tx H2O

txH2O Fall 2007

Showcasing a Project

Story by Kari Miller

With one phase and three years of monitoring completed, a group of cooperators are beginning the next step in bringing Buck Creek, a small stream in the Red River Basin, to acceptable water quality.

The creek, which runs through three counties in the southeast corner of the Texas Panhandle, is on the state's 303(d) List for not meeting water quality standards for contact recreation because of bacterial contamination.

Now, the Texas Agricultural Experiment Station, Texas Cooperative Extension and Texas Water Resources Institute (TWRI), along with the Texas State Soil and Water Conservation Board (TSSWCB), local soil and water conservation districts (SWCDs) and the Red River Authority are beginning the project's second phase to fix the problem.

In this phase, the cooperators will begin identifying specific bacteria sources, evaluating approaches for restoring the stream and developing a watershed protection plan through a stakeholder- driven process.

"This may be one of the first efforts on small streams such as this to get scientific involvement from step 1, the impairment, through the entire process of identifying the sources of nonpoint pollution and looking for solutions through a watershed management plan," said Dr. John Sij, an agronomist at The Texas A&M University System Agricultural Research and Extension Center at Vernon.

For five years, beginning in 1996, the Red River Authority conducted quarterly sampling at one site on the creek as part of the Texas Commission on Environmental Quality's Clean Rivers Program. Its data showed bacteria levels were periodically elevated at that site.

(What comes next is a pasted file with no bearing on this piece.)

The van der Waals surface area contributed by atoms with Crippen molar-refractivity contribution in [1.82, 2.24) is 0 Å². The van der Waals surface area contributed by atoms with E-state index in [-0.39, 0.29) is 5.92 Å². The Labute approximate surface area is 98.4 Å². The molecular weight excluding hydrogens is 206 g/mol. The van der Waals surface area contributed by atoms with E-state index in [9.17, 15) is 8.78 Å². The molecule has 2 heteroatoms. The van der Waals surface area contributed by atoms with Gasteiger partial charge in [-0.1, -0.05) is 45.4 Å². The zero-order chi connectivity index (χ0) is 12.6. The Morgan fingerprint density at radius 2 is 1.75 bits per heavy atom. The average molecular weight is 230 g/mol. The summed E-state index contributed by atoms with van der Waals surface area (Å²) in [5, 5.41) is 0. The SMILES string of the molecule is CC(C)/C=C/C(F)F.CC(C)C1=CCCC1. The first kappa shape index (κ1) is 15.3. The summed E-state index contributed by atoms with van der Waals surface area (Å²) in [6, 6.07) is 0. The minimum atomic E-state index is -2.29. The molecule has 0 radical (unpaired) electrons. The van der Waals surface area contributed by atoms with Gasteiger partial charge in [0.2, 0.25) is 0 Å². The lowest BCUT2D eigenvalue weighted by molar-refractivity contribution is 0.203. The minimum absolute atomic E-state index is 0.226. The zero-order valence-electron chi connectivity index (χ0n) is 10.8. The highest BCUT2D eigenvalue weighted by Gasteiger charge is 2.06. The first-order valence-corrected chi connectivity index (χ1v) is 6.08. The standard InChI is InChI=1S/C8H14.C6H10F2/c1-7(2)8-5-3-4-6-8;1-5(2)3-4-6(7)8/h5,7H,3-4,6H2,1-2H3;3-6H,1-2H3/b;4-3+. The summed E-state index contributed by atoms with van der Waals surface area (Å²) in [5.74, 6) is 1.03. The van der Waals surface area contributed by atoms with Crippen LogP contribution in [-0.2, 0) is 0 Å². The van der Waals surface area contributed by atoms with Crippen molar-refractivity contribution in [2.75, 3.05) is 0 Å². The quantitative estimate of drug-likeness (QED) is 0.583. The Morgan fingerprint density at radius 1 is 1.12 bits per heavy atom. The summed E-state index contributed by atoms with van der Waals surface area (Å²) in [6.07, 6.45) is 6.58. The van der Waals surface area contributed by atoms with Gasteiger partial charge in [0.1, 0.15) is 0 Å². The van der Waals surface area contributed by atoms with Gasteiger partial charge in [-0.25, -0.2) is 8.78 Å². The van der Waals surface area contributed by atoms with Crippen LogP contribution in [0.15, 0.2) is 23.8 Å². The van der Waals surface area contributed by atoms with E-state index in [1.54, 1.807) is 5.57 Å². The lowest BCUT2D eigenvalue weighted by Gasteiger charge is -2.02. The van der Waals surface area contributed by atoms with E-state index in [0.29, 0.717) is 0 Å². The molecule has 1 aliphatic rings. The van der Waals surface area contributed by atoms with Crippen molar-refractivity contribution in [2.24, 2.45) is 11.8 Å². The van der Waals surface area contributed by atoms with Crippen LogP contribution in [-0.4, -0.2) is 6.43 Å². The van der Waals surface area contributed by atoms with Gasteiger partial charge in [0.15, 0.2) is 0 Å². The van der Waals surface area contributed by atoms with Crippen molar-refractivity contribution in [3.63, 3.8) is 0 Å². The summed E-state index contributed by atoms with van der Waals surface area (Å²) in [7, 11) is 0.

To verify these findings, the cooperating groups instituted the three-year Bacterial Monitoring for the Buck Creek Watershed project to monitor bacteria levels at 13 sites along the creek. The project was funded with 319(h) grant monies allocated to Texas through the U.S. Environmental Protection Agency (EPA) and administered by TSSWCB.

EPA guidelines state that a single water sample containing E. coli should not exceed 394 colonies per 100 milliliters of water. To meet the water quality standard, this level must not be exceeded more than 25 percent of the time, and the geometric mean of all samples should not exceed 126 colonies per 100 milliliters.

Phyllis Dyer, the project's watershed coordinator and research technician at the Vernon center, said the results from this monitoring confirmed indications from preliminary data-the creek exceeded the 25 percent bacteria limit at several of the sites.

Based on those results, TSSWCB funded the second phase of the project,Watershed Protection Plan Development for Buck Creek.

Lucas Gregory, TWRI Buck Creek project manager, said this phase's most important objective is the formation of a stakeholder committee to develop the watershed protection plan.

"Having a stakeholder group to guide the development of this plan will be crucial to the success of this project and the success of future implementation efforts," Gregory said.

The plan will include nine elements that outline water quality issues and management measures needed to improve the watershed's quality.